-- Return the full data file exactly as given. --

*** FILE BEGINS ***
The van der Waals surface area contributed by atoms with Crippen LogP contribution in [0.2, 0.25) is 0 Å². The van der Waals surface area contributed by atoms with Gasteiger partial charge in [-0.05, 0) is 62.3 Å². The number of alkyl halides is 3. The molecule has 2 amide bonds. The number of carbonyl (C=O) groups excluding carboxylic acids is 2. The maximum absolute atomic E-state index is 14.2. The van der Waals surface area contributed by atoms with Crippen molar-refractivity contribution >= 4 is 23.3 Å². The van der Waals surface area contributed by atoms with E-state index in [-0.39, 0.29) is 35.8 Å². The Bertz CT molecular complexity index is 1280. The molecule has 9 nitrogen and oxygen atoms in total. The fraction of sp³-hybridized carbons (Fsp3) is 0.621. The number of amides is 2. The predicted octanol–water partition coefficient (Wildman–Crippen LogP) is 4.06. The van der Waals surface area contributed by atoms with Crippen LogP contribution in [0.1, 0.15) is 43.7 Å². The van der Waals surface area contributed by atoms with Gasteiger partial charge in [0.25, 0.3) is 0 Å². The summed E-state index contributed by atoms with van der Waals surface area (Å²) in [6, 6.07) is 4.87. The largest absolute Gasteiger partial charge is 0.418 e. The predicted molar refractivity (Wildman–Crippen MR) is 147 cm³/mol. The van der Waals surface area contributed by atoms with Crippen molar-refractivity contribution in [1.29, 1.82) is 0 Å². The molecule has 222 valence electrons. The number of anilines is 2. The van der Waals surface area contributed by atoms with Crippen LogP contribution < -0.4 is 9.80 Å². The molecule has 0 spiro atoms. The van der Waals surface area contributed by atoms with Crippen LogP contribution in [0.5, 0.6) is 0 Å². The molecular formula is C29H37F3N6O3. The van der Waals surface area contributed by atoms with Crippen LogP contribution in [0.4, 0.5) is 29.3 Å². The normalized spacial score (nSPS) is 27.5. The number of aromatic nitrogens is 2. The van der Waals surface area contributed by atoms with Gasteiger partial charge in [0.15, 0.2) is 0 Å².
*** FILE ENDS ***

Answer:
The van der Waals surface area contributed by atoms with Crippen LogP contribution in [0.2, 0.25) is 0 Å². The van der Waals surface area contributed by atoms with Gasteiger partial charge in [-0.05, 0) is 62.3 Å². The number of alkyl halides is 3. The molecule has 2 amide bonds. The number of carbonyl (C=O) groups excluding carboxylic acids is 2. The maximum absolute atomic E-state index is 14.2. The van der Waals surface area contributed by atoms with Crippen molar-refractivity contribution >= 4 is 23.3 Å². The van der Waals surface area contributed by atoms with E-state index in [-0.39, 0.29) is 35.8 Å². The Bertz CT molecular complexity index is 1280. The molecule has 9 nitrogen and oxygen atoms in total. The fraction of sp³-hybridized carbons (Fsp3) is 0.621. The number of amides is 2. The predicted octanol–water partition coefficient (Wildman–Crippen LogP) is 4.06. The van der Waals surface area contributed by atoms with Crippen LogP contribution in [0.1, 0.15) is 43.7 Å². The van der Waals surface area contributed by atoms with Gasteiger partial charge in [0.25, 0.3) is 0 Å². The summed E-state index contributed by atoms with van der Waals surface area (Å²) in [6, 6.07) is 4.87. The largest absolute Gasteiger partial charge is 0.418 e. The predicted molar refractivity (Wildman–Crippen MR) is 147 cm³/mol. The van der Waals surface area contributed by atoms with Crippen molar-refractivity contribution in [1.29, 1.82) is 0 Å². The molecule has 222 valence electrons. The number of anilines is 2. The van der Waals surface area contributed by atoms with Crippen LogP contribution < -0.4 is 9.80 Å². The molecule has 0 spiro atoms. The van der Waals surface area contributed by atoms with Crippen LogP contribution in [0.5, 0.6) is 0 Å². The molecular formula is C29H37F3N6O3. The van der Waals surface area contributed by atoms with Crippen LogP contribution in [0.4, 0.5) is 29.3 Å². The normalized spacial score (nSPS) is 27.5. The number of aromatic nitrogens is 2. The van der Waals surface area contributed by atoms with Gasteiger partial charge in [0.15, 0.2) is 0 Å².